Paulin said that he thought the majority of British people supported the Palestinians. The problem, though, was that there is no way of articulating this support. “This sympathy is not translated into force against the British government because it is not like the anti-Apartheid movement which had a high profile here and Mandela is a more engaging figure than Yasser Arafat,” he said.

Paulin continued; “I think protest and actions have to be organised against the Israelis and their backers. There needs to be a concerted high profile campaign to raise awareness of the people in this country.” He also said that the Palestinians had to “meet force with force. They have to be cunning and forceful.”

Last year, Paulin resigned from the Labour Party after denouncing the Blair government as “a Zionist government.” He explained at the time, “Sixty members of the Labour party went on friendly visits to Israel. Blair’s special envoy to the Middle East, Lord Levy, has a son who works for the Israeli government, which means that it is linked in all kinds of ways to the Zionist government in Israel.”

Paulin has also gone on record to describe Israel as an “ahistoric state ... a state created by the powerful nations somewhere else. It is an artificial state.”

The pro-Israel lobby drew attention to a line from one of Paulin’s poems, Killed in the Crossfire, which was published in the Observer newspaper last year. Writing during a particularly ferocious onslaught by the Israeli state into the Occupied Territories, he sought to capture the brutality of the Israeli army against Palestinian youth. The line that so offended a 100 or so students and faculty members went; “Another little Palestinian boy/ in trainers jeans and a white tee-shirt/ is gunned down by the Zionist SS.”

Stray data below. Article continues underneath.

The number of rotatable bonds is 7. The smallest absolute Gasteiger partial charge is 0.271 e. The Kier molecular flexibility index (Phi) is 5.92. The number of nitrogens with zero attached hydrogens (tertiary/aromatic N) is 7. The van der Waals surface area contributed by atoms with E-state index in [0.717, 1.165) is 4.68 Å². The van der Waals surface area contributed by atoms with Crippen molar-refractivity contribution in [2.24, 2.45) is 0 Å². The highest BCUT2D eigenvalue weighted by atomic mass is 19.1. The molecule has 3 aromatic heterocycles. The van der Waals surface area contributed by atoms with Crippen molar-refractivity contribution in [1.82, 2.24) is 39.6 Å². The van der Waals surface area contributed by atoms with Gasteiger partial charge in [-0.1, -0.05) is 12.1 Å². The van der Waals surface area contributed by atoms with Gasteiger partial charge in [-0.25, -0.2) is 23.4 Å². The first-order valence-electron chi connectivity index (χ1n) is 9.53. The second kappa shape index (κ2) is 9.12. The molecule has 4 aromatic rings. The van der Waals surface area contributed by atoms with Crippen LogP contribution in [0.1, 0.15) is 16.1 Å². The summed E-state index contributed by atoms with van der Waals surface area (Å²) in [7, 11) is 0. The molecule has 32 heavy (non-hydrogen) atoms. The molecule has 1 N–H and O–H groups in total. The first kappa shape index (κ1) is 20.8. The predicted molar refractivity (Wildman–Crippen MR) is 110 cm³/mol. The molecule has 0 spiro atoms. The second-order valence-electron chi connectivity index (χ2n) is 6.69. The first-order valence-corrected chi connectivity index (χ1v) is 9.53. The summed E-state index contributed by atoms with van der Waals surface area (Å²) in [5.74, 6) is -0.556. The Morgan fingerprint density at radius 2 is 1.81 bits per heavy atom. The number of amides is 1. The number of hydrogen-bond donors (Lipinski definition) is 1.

One of the chief organisers of the student protest, Rita Goldberg, who informed the English department of Paulin’s comments, said; “I was very reluctant to do this, but I think that Tom Paulin has crossed the line. Free speech is one thing, hate speech is another ... I think anti-Semitism is on the rise, and Tom Paulin must be quite confused about his relationship to Jews.”

The undergraduate president of Harvard Hillel, Benjamin Solomon-Schwartz, said he was gladdened by the university’s decision as he felt Paulin’s comments had crossed the line between opinion and “being inhumane.”

The co-chairman of the Harvard Palestine solidarity committee, Erol Gulay, while calling Paulin’s comments “offensive and extremist,” went on to warn of the dangerous precedent being set. “It’s a blow for academic freedom and free speech” said Gulay. “It’s bad for the free exchange of ideas, which is what a university is all about. If he can’t come speak at a university, where can he speak?”